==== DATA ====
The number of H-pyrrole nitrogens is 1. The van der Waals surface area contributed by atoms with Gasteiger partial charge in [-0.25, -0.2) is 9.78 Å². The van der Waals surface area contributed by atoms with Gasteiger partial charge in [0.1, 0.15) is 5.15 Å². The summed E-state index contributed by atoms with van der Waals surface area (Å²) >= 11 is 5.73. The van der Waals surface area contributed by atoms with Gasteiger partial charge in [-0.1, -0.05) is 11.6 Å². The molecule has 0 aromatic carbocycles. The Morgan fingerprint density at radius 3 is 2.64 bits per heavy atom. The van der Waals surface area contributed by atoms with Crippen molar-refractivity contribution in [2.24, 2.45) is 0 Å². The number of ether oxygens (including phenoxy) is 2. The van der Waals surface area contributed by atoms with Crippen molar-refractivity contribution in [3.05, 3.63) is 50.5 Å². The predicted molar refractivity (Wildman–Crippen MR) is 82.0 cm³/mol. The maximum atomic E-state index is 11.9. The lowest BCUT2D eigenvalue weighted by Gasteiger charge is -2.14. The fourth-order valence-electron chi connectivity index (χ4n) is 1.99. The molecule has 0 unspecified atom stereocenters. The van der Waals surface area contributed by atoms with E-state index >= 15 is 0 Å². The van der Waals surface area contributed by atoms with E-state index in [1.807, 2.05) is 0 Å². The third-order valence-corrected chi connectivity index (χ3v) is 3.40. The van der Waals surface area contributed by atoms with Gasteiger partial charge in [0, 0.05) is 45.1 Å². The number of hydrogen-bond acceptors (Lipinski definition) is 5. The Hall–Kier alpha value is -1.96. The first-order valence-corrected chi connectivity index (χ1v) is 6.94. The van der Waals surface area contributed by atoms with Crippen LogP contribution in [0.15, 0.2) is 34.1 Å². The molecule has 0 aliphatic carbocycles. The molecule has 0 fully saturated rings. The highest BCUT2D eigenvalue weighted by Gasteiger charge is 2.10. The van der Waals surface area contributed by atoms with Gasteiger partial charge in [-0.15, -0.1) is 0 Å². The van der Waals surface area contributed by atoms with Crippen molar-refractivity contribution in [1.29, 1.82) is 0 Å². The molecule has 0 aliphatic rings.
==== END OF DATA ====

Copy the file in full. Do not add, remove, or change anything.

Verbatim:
The number of H-pyrrole nitrogens is 1. The van der Waals surface area contributed by atoms with Gasteiger partial charge in [-0.25, -0.2) is 9.78 Å². The van der Waals surface area contributed by atoms with Gasteiger partial charge in [0.1, 0.15) is 5.15 Å². The summed E-state index contributed by atoms with van der Waals surface area (Å²) >= 11 is 5.73. The van der Waals surface area contributed by atoms with Gasteiger partial charge in [-0.1, -0.05) is 11.6 Å². The molecule has 0 aromatic carbocycles. The Morgan fingerprint density at radius 3 is 2.64 bits per heavy atom. The van der Waals surface area contributed by atoms with Crippen molar-refractivity contribution in [2.24, 2.45) is 0 Å². The number of ether oxygens (including phenoxy) is 2. The van der Waals surface area contributed by atoms with Crippen molar-refractivity contribution in [3.05, 3.63) is 50.5 Å². The predicted molar refractivity (Wildman–Crippen MR) is 82.0 cm³/mol. The maximum atomic E-state index is 11.9. The lowest BCUT2D eigenvalue weighted by Gasteiger charge is -2.14. The fourth-order valence-electron chi connectivity index (χ4n) is 1.99. The molecule has 0 unspecified atom stereocenters. The van der Waals surface area contributed by atoms with E-state index >= 15 is 0 Å². The van der Waals surface area contributed by atoms with E-state index in [1.807, 2.05) is 0 Å². The third-order valence-corrected chi connectivity index (χ3v) is 3.40. The van der Waals surface area contributed by atoms with Gasteiger partial charge in [0, 0.05) is 45.1 Å². The number of hydrogen-bond acceptors (Lipinski definition) is 5. The Hall–Kier alpha value is -1.96. The first-order valence-corrected chi connectivity index (χ1v) is 6.94. The van der Waals surface area contributed by atoms with Crippen LogP contribution in [0.15, 0.2) is 34.1 Å². The molecule has 0 aliphatic carbocycles. The molecule has 0 fully saturated rings. The highest BCUT2D eigenvalue weighted by Gasteiger charge is 2.10. The van der Waals surface area contributed by atoms with Gasteiger partial charge in [-0.15, -0.1) is 0 Å². The van der Waals surface area contributed by atoms with Crippen molar-refractivity contribution in [1.29, 1.82) is 0 Å². The molecule has 0 aliphatic rings.